Randal Grichuk Is Above Average for the Blue Jays

Despite having failed to record more than 500 plate appearances in any of the past three seasons, outfielder Randal Grichuk has nevertheless produced a total of 6.8 WAR during that same interval — or just over two wins per season. Players who reliably produce two wins in a season are average players. One could make the case with some ease that Randal Grichuk is an average player.

For the St. Louis Cardinals, however, average isn’t sufficient to guarantee a place in the outfield. Dexter Fowler, Marcell Ozuna, and Tommy Pham will start for the club this year and all are superior to Grichuk. Jose Martinez is another outfield option, and he just authored a breakout season. Harrison Bader and Tyler O’Neill are loitering in the halls somewhere. That abundance of talent is what allowed the club to exchange Stephen Piscotty for a future MVP. And now the Cards have done a similar thing with another totally competent, but not sufficiently excellent, outfield piece.

The details, courtesy of Sportsnet’s Shi Davidi:

As noted, a league-average player is below average for the Cardinals’ outfield. For the Blue Jays, though? For the Blue Jays, things are different. Consider, by way of illustration, the depth-chart image below, originally published in Toronto’s ZiPS projections.

That was the state of the club at the beginning of December. It was pretty clear, upon a brief examination of that defensive lineup, what required attention. It was clear even to this author, who is an idiot. Of the Blue Jays’ roster, I wrote the following:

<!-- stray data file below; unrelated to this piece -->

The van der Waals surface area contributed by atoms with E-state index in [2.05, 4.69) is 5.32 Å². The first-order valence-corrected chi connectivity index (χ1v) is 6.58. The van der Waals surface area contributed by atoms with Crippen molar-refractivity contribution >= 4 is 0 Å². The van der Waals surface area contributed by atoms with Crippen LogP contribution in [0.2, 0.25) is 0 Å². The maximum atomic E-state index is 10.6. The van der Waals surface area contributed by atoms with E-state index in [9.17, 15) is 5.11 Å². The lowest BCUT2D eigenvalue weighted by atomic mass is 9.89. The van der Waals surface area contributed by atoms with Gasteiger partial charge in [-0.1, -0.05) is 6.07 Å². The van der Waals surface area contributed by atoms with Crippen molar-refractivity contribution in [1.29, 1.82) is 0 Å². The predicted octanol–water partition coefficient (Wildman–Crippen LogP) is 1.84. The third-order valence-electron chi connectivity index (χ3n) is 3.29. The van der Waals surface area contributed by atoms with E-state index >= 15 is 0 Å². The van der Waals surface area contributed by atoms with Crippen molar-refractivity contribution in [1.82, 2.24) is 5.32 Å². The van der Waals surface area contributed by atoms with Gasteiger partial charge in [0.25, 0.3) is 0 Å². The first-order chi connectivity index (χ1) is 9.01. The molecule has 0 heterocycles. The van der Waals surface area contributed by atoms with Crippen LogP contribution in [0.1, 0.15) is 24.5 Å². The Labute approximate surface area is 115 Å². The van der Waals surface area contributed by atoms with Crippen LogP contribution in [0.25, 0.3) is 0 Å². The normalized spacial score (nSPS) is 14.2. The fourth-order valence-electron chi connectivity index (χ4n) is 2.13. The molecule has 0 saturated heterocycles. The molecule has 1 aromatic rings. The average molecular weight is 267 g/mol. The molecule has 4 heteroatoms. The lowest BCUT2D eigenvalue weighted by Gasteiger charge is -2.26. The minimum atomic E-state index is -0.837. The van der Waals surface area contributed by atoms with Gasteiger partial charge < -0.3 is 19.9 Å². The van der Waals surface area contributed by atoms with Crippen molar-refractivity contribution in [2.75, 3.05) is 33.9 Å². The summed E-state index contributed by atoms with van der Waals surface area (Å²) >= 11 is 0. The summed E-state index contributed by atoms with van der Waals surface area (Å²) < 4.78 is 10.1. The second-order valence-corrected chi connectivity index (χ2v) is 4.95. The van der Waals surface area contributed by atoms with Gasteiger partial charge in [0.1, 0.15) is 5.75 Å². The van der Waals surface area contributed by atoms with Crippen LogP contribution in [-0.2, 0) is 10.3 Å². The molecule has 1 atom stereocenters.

[T]he club would probably benefit most immediately from some assistance at a corner-outfield spot. Neither Teoscar Hernandez (553 PA, 1.2 zWAR) nor Steve Pearce (318, 0.8) profile as anything much better than a strong bench piece at the moment, nor do any superior options exist on the major-league roster.

The organization began acquiring some of that assistance for the outfield a few days ago, signing Curtis Granderson to a one-year, $5-million deal. Granderson is probably something less than an average player. But he is, at worst, average for the Blue Jays outfield. Grichuk is something better than that. He’s an actual average player. Which, for this outfield, is entirely sufficient to earn a place in the lineup.

That’s not all there is to say about this trade. Jeff Sullivan will have more tomorrow, it seems like, and it will likely provide some greater understanding for the implications of the deal. Eric Longenhagen is toiling over a report on Conner Greene at this very moment. The purpose of this post was to announce that this deal has occurred. That lone criterion has been satisfied.

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Carson Cistulli has published a book of aphorisms called Spirited Ejaculations of a New Enthusiast.

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I hereby submit this comment, acknowledging that I read the article. Good doing business with you!

I think this is a good trade for both teams. Grichuk has shown the potential to play at a 2013 Colby Rasmus level, and his solid defense and base running skills (not base stealing speed so much as good instincts) give him an acceptable floor even when he’s swinging through off-speed pitches in the dirt over and over and over again, for years straight. He’s good enough to be a starter and he’ll benefit from being on a team that can’t Matheny him to the minor leagues when he hits a rough patch or two.

On the other side, Leone instantly becomes one of the top options in the Cards’ bullpen and Greene offers depth in the system, potentially as another good bullpen option in a year or two.